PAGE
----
Sourpuss Edgar Allan Poe didn’t care for his Hub roots. B.C. is toasting the 200th anniversary of his birth anyway.
The First Draft on Deval
Remember the commotion last year over whether Washington Week host Gwen Ifill was fit to officiate the vice presidential debate because of the Obama book she was working on? That tome is out today, and despite its title (The Breakthrough: Politics and Race in the Age of Obama), it’s not an "Obama book" per se, but rather an accounting of a whole generation of new black leaders, among them our own governor.
In her breezily paced chapter on Deval Patrick, Ifill is particularly struck by his come-from-nowhere candidacy in 2006. ("I certainly know that I cut the line by running for governor," Patrick says.) But while her treatment is generally celebratory, Ifill resists the temptation to credit the governor with mission-accomplished. She quotes one very interested observer, potential GOP challenger Charlie Baker, admitting to keeping a close eye on Patrick. "People are making a mistake if they are presuming there is a trajectory here that is clear and defined," Baker says. "I think it could go in either direction."
Ifill, a Simmons College grad and former Herald writer, also interviews Patrick family members, including his generally reserved wife, Diane. Recounting the governor’s past PR missteps—like the plush Cadillac DeVille DTS that he ordered to replace Mitt Romney’s Crown Vic—Ifill quotes Mrs. Patrick seething at the Herald’s racially tinged contention that the car was "tricked out." It’s all interesting stuff for Patrick watchers, if not entirely juicy. But then, Patrick is no doubt holding on to his best material. After all, he’s under a $1.35 million contract for a book of his own, slated to drop next year.
Susan Windham-Bannister, CEO, Mass Life Sciences Center
Illustration by Antony Hare
The point person on Governor Patrick’s big biotech-incentives fund starts handing out $1 billion worth of state cash this month. Here’s what else she’s got on tap:
The highlight will be attending the inauguration. We’ll go down the Friday before, stay with friends, attend some of the galas, and just soak up the great energy. What does someone wear to an inaugural ball? My wardrobe decisions tend to be last-minute, but I’ll probably bring my favorite peach-colored Calvin Klein.
I go through six or seven books a month, usually a couple at a time. I read everywhere: in the tub before bed, on the plane en route to various board meetings. I’m looking forward to finishing The Black Swan by Nassim Nicholas Taleb. It’s all about randomness and uncertainty, about how you have to watch out for things that are totally unpredictable. It’s especially thought-provoking, given the change in the economy. Who would have thought about that last July, when I took this job?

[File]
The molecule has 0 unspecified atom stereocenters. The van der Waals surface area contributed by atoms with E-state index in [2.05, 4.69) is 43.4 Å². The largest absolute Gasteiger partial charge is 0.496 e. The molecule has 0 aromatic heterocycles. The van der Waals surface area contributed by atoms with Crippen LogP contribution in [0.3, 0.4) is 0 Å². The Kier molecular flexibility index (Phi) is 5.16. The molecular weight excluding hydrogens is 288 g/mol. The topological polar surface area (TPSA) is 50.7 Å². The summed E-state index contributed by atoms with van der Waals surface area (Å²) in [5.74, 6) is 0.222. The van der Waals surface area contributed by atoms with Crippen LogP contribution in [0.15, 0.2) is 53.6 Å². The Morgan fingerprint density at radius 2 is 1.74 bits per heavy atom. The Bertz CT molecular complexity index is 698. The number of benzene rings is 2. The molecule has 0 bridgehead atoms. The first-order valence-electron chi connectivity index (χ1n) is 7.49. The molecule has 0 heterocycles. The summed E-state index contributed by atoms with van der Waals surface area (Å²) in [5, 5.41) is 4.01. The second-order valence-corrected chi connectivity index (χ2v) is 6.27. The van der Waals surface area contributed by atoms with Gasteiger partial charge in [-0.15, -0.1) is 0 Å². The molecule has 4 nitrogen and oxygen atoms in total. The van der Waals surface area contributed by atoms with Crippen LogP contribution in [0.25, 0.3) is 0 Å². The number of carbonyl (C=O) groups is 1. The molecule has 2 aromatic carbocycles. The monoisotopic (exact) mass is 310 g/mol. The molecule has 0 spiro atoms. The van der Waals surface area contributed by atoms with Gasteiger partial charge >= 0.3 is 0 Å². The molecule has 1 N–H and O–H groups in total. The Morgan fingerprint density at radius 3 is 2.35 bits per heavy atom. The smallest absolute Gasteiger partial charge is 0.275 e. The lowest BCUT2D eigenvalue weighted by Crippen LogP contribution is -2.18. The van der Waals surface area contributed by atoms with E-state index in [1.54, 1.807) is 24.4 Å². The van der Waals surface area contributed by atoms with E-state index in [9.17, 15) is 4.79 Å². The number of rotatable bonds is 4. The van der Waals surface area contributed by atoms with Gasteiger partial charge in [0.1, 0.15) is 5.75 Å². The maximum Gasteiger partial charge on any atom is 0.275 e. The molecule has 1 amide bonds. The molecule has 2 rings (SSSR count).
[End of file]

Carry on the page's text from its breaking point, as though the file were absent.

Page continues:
This month will also be my first chance to go skiing in Vermont, either to Sugarbush or Okemo. My husband and I started dating after a ski trip. I’ll do a diamond run to avoid being a wimp, but at this stage, I prefer the blues.- AS TOLD TO BRIGID SWEENEY
Hot on the heels of Ron Howard’s big-screen adaptation, the acclaimed theatric re-creation of the 1976 Frost–Nixon television interviews visits the Colonial for a two-week engagement. Students of BU journalism professor Bob Zelnick will be impressed to see their teacher at the center of the play. It was a young Zelnick, then an out-of-work radioman with a law degree, who was drafted for the job of prepping the lightweight British interviewer David Frost for his showdown with Tricky Dick. At the time, Zelnick called the spectacle "the trial that Richard Nixon never had," and as a part of his gig on the prosecution team he formulated questions and then rehearsed with Frost by playing the part of the ex-president.
Colonial Theatre, 106 Boylston St., 617-931-2787, bostonscolonialtheatre.com.
Out Of Town News is On Deadline
When the owners of itty-bitty Harvard Square newsstand Out of Town News announced last fall that they would not renew their lease, the city of Cambridge stepped in to throw a lifeline. At the end of this month, that, too, runs out. The possible demise of this icon is a bummer, another blow to the square’s quirky, intellectual, locally owned character—or so we’ve been told. But it’s also worth remembering that Out of Town has for the past 15 years been run by an out-of-towner, the Hudson News chain, which supplies every airport in Christendom with glossies and broadsheets. And there is a bigger, arguably better (if less cute) newsstand right across the street.